Be The Cowboy
In a recent interview with Pitchfork, Mitski Miyawaki candidly aired some of the frustrations she faces as a female songwriter: “I was always bothered when people say, ‘I cry to your music, it sounds like a diary, it sounds so personal,’” Mitski says. “Yes, it is personal. But that’s so gendered. There’s no feeling of, ‘Oh, maybe she’s a songwriter and she wrote this as a piece of art.’” Her fifth and newest album, Be the Cowboy, is a bold corrective to those assumptions. Consciously embracing “narrative and fiction,” her latest collection of songs follows “a very controlled icy repressed woman who is starting to unravel...still, there is something very primordial in her that is trying to find a way to get out.”
To highlight this artifice, Miyawaki retrofits each of these fourteen songs with material from a diverse array of genres; flitting gamely between breezy disco, gleaming electro, swaggering alt-rock and wistful balladry like elaborate costume changes in a big budget musical. Versatility has long been a hallmark of Mitski’s, but here her stylistic wanderlust emerges less like a cautious wade past the shoreline than a decisive cannonball into the deep end. The production from longtime collaborator Patrick Hyland has a new polish and the distortion has been dialed back to make room for more synths, strings and horns--the usual signifiers of an album meant to be heard as a step forward.
Except here, those same gestures are shrewdly re-purposed to tease out the barely concealed desperation within these vignettes; they project a fragile confidence that has begun to curdle from within. On the otherwise sleek electro of “Why Didn’t You Stop Me?” chords slide briefly out of tune only to snap right back in, like a person over-correcting a revealing facial expression. Throughout the album, subtle disruptions evoke a collapsing facade with uncanny accuracy-- melodies don’t resolve and songs often end abruptly. The carefree disco of recent single “Nobody” takes on a fraught air as it undergoes several queasy key changes. The spacious opening moments of “Geyser” are ruptured by a surreal, blink-and-you-missed-splash of digital noise.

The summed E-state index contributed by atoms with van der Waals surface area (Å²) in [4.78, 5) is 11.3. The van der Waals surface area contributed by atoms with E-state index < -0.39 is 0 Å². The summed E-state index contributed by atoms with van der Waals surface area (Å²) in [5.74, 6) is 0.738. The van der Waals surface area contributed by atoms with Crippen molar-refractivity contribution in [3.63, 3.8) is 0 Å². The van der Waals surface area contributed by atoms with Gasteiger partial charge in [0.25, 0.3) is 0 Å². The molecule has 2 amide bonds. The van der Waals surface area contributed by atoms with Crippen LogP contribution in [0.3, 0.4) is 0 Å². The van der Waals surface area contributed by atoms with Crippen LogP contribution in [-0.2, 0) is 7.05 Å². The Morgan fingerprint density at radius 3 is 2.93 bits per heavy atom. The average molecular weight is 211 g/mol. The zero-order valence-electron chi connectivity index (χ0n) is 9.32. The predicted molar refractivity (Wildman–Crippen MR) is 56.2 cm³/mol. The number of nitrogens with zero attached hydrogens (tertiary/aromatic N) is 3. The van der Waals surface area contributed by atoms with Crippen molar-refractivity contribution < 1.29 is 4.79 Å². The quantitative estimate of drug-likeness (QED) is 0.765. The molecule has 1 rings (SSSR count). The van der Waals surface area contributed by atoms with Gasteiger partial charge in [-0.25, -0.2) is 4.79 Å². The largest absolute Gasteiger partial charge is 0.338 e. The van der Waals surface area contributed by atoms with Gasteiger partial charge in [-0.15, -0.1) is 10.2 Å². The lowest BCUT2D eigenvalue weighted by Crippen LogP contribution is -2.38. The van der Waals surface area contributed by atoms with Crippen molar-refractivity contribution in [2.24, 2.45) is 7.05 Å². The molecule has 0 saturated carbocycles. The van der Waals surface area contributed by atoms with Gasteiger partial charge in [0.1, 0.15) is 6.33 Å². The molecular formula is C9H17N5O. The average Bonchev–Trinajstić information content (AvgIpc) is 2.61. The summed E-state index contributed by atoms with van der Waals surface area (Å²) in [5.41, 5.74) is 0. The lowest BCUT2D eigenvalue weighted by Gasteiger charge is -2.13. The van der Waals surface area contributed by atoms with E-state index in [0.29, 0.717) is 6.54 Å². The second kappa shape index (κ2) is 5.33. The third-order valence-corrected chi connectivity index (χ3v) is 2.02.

All of which might make Be the Cowboy sound like a difficult album, but nothing could be further from the truth; the artsiest touches are employed with a restraint and precision calibrated to hit you even more forcefully in the gut. Above all else, Mitski knows how to spin a devastating turn of phrase in the form of a killer hook. Her lyrics chronicle the relationship between what we know we should want vs. what we really do want with a clarity more ruthless than almost any other songwriter working today. On “A Pearl,” she perfectly captures the all too human tendency to mistake drama for passion and stability for boredom in one swift couplet: “It’s just that I fell in love with a war / Nobody told me it ended.”
Which is not to say it’s all doom and gloom; she also finds vicious humor in our propensity for self-sabotage. On country weeper “Lonesome Love,” as she unsuccessfully attempts to leave an uncaring lover for the fifth (of fiftieth) time, her only consolation is the shrugging admission: “‘Cause nobody butters me up like you do / And nobody fucks me like me.”
Despite being fourteen tracks long, Be the Cowboy runs a scant 32 minutes. While brevity is certainly nothing new for Mitski, the effect is especially pronounced on a record as willfully eclectic as this one, where certain songs intentionally evaporate just as they’ve begun to leave the ground. While that makes for some jarring moments in the space between tracks, the total impression is one of strange cohesion; one faithful to the messy universe of fickle desire and crippling indecision that Mitski depicts so vividly.